The clinical spectrum of Coronavirus Disease 2019 (COVID-19) continues to be described as it spreads globally. In addition to the most common clinical features of fever, cough and fatigue, the literature also describes five skin cutaneous manifestations common in patients with COVID-19 at various timepoints in the disease: pseudo-chillblains, maculopapular eruptions, vesicular, urticarial and vaso-occlusive lesions. Interestingly, in a recent worldwide review by Tan, Tam and Oh (2020) of 1211 patients with COVID-19 skin manifestations, 1172 (96.9%) patients were from Europe and the United States, and 39 (3.1%) were from Asian populations. This difference in prevalence could be due to underreporting in skin-of-colour populations as well as limited diagnostic tests for COVID-19 in certain regions.
Signs and symptoms
Tan et al. (2020) have classified skin manifestations into five major clinical patterns:
1. Pseudo-chillblains: acral areas of erythematous or violaceous papules (may physically resemble chillblains) that are asymmetrically distributed and are more common in young adults. Vesicles and pustules with purpuric areas are also described. These are most common among patients in Europe and the United States.
2. Maculopapular rash: associated with pruritus and predominantly involving the trunk.
3. Vesicular lesions: usually occurring at the onset of COVID-19 symptoms, usually involving the trunk. Herpetiform, varicella-zoster-like and monomorphic vesicle formation have been described.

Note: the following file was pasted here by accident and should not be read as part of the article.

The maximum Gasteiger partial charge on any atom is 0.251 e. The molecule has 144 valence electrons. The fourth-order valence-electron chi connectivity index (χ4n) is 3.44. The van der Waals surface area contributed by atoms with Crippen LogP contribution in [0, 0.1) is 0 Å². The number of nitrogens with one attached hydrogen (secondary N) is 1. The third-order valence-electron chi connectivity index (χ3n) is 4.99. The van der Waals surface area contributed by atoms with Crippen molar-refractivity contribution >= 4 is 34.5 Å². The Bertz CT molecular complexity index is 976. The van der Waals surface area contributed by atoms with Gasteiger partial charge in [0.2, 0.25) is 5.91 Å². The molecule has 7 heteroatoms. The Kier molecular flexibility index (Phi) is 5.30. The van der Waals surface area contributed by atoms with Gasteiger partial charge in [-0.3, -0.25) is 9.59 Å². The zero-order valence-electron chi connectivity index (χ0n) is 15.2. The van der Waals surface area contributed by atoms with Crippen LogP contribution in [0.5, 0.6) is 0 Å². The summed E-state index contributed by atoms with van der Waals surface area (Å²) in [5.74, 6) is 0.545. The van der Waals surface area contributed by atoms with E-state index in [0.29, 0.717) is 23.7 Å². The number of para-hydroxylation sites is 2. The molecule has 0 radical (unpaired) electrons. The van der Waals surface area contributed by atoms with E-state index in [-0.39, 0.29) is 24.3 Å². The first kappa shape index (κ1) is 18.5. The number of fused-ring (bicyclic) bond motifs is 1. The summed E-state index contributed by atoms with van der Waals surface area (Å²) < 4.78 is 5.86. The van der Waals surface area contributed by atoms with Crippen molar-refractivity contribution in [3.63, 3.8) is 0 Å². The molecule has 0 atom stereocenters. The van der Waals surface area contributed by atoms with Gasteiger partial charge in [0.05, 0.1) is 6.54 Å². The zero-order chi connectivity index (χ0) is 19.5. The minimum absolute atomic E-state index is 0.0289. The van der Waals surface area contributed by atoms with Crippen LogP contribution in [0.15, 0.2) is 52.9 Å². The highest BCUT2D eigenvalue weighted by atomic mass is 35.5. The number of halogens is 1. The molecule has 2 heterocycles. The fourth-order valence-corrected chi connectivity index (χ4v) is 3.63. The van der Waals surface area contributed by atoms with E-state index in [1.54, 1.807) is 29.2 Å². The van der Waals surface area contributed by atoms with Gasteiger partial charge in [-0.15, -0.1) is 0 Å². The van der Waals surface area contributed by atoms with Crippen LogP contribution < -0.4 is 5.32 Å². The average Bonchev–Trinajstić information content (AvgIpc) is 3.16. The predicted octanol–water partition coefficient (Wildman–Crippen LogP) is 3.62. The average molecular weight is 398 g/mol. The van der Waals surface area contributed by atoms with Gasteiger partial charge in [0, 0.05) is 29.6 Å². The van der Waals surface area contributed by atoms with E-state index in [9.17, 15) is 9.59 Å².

4. Urticarial lesions: oedematous papules and plaques that disappeared within 24 hours, mostly on the trunk and occasionally palmar. More than 50% of affected patients were middle-aged women.
5. Vaso-occlusive lesions: netlike violaceous lesions consisting of irregularly broken macules with an annular patter (livedo racemosa), painful purpuric stellate lesions (retiform purpura), and ischaemic lesions on the digits or toes (acral ischaemia).
The current gold standard for diagnosis of COVID-19 is reverse transcriptase (RT) polymerase chain reaction (PCR) to detect SARS-CoV-2 viral ribonucleic acid (RNA).
Rashes containing macules and papules are the second most common cutaneous manifestation of COVID-19 and it is important to note that there have been reports of misdiagnosed cases of COVID-19 as viral illness in patients with a maculopapular rash. This is of importance in Southeast Asia where dengue virus is endemic and may have a similar presentation. Given the current pandemic, the presence of a maculopapular rash should prompt suspicion of COVID-19.
Complications and Prognosis
Pseudo-chillblains were the most common COVID-19 skin manifestation in Tan et al.’s study (2020). These lesions appeared in the later stages of COVID-19 and were associated with indolent disease progression. On the other hand, vaso-occlusive lesions were the least common and associated with poorer outcomes, including being at higher risk of severe
pneumonia requiring intensive care, elevated levels of D-dimer and disseminated intravascular coagulation (Galvan Casas et al., 2020; Zhang et al., 2020).
1. Tan, S. W., Tam, Y. C., & Oh, C. C. (2020). Skin manifestations of COVID-19: A worldwide review. JAAD international.
2. Galván Casas, C., Catala, A. C. H. G., Carretero Hernández, G., Rodríguez‐Jiménez, P., Fernández‐Nieto, D., Rodríguez‐Villa Lario, A., … & García‐Doval, I. (2020). Classification of the cutaneous manifestations of COVID‐19: a rapid prospective nationwide consensus study in Spain with 375 cases. British Journal of Dermatology, 183(1), 71-77.
3. Zhang, Y., Cao, W., Xiao, M., Li, Y. J., Yang, Y., Zhao, J., … & Li, T. S. (2020). Clinical and coagulation characteristics in 7 patients with critical COVID-2019 pneumonia and acro-ischemia. Zhonghua xue ye xue za zhi= Zhonghua xueyexue zazhi, 41(4), 302-307.